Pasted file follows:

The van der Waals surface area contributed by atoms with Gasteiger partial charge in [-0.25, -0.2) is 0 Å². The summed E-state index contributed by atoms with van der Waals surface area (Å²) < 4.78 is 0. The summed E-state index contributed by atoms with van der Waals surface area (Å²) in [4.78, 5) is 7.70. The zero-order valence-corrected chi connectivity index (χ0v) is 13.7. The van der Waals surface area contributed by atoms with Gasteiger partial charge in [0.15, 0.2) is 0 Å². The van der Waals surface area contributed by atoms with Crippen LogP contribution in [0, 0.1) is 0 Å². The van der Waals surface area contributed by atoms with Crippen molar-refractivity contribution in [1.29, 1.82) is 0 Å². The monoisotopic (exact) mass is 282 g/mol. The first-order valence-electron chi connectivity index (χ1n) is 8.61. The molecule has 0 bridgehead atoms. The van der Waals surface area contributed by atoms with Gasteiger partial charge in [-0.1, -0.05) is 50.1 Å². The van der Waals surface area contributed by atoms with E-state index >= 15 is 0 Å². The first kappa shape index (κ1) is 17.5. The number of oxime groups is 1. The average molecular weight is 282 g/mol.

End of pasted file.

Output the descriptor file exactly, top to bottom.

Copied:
The van der Waals surface area contributed by atoms with Gasteiger partial charge in [-0.25, -0.2) is 0 Å². The summed E-state index contributed by atoms with van der Waals surface area (Å²) < 4.78 is 0. The summed E-state index contributed by atoms with van der Waals surface area (Å²) in [4.78, 5) is 7.70. The zero-order valence-corrected chi connectivity index (χ0v) is 13.7. The van der Waals surface area contributed by atoms with Gasteiger partial charge in [0.15, 0.2) is 0 Å². The van der Waals surface area contributed by atoms with Crippen LogP contribution in [0, 0.1) is 0 Å². The van der Waals surface area contributed by atoms with Crippen molar-refractivity contribution in [1.29, 1.82) is 0 Å². The monoisotopic (exact) mass is 282 g/mol. The first-order valence-electron chi connectivity index (χ1n) is 8.61. The molecule has 0 bridgehead atoms. The van der Waals surface area contributed by atoms with Gasteiger partial charge in [-0.1, -0.05) is 50.1 Å². The van der Waals surface area contributed by atoms with E-state index >= 15 is 0 Å². The first kappa shape index (κ1) is 17.5. The number of oxime groups is 1. The average molecular weight is 282 g/mol.